North Central Piedmont
Starting in 1983, the University of North Carolina’s second Siouan Project succeeded in finding sites of the Siouan tribes who interacted with the European explorers, traders, and settlers who moved into the North Carolina backcountry during the last half of the seventeenth century and early eighteenth century.
In the north central Piedmont two Contact era phases of the Sara (or Saura) tribe follow the Early Saratown phase and provide a chronology of changes.
The Middle Saratown phase (A.D. 1620 – 1670)
The Middle Saratown phase represents the mid-17th-century occupation of the upper Dan River drainage by the Sara, or Saura, Indians. This phase was defined by excavations at the Lower Saratown site located along the Dan River. The site marks the arrival of European trade goods in the northern Piedmont, but little else seems to change..
Prior to 1670 the Sara were well-insulated from the Europeans. It is doubtful that many of the Sara during the Middle Saratown phase ever laid eyes on the English or felt the deadly sting of their diseases. The beads and trinkets that found their way to the Sara villages were passed along from Indian to Indian through traditional trade networks.
Settlement patterns during Middle Saratown changed little from the preceding Early Saratown phase. The Sara continued to occupy large stockaded villages and populations were stable. No European influences are seen in settlement, subsistence, and technology. All this changed in the subsequent Late Saratown phase.
The Late Saratown phase (A.D. 1670 – 1710)
Dramatic increases in English-made trade goods and devastating epidemics of Europeans diseases came to the Dan River area after 1670.
The Upper Saratown village, located along Dan River near its confluence with Town Fork Creek is the most extensively excavated Late Saratown village.
At the end of the Middle Saratown phase, about A.D. 1670, the flow of English-made goods reaching the Sara increased dramatically. Sometime after this European diseases struck with devastating force, making many of the excavated villages look more like cemeteries than habitation sites.
Community patterns changed drastically during the Late Saratown phase. The Upper Saratown site, occupied during the first half of the phase, consisted of a stockaded village occupied by between 200 and 250 persons living in circular houses.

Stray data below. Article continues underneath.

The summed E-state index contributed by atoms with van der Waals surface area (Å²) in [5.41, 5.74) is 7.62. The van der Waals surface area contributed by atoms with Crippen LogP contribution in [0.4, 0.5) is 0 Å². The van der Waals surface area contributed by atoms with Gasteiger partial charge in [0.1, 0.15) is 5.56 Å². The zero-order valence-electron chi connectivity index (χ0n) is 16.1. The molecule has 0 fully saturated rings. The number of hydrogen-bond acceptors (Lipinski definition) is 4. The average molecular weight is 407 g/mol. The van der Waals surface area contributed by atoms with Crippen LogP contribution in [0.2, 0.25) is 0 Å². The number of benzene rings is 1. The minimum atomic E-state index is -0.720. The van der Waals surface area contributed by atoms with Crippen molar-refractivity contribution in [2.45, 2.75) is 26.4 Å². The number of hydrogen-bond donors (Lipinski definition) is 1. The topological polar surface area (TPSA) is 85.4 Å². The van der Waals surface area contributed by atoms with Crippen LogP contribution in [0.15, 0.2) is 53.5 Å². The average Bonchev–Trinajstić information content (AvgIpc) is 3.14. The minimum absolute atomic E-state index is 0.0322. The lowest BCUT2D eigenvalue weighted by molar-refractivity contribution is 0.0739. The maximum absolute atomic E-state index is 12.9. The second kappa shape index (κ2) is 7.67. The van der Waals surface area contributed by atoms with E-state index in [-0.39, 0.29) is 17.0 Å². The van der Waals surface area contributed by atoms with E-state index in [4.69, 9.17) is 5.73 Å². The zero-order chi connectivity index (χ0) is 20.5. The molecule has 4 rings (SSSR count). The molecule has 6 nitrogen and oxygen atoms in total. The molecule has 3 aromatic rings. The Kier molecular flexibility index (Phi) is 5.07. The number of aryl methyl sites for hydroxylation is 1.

A very different pattern is seen by the close of the 17th-century, when the Sara communities are made up of widely dispersed households. Ceramic evidence suggests that fragments of ethnically diverse tribes may have merged with the Sara in these late sites to form a dispersed refugee community.
Pottery from the Late Saratown sites is called the Oldtown series. Smoothed and burnished surfaces are most common, followed by net-impressing. Most of the pots are large cooking or storage jars. Hemispherical and cazuela bowls were also found, often decorated with incised lines and punctations.
The basic subsistence pattern of the previous two centuries continued in the Late Saratown phase, with a balance between wild and domestic food sources. Like other Piedmont Siouan phases, there is no evidence that European animals played a role in the subsistence cycle.
Mortuary patterns reflect dramatic changes during the Late Saratown phase. Large amounts of European-made ornaments, particularly glass beads and copper trinkets, accompanied burials, which were placed in the village within and near houses. At first, burials matched earlier forms, but toward the end of the phase a drastic change took place. Cemeteries with numerous shallow burial pits and very few associated artifacts were created away from the villages, perhaps indicating awareness of the contagiousness of European diseases. The fact that most of the dead were subadults may indicate their deaths resulted from a single epidemic.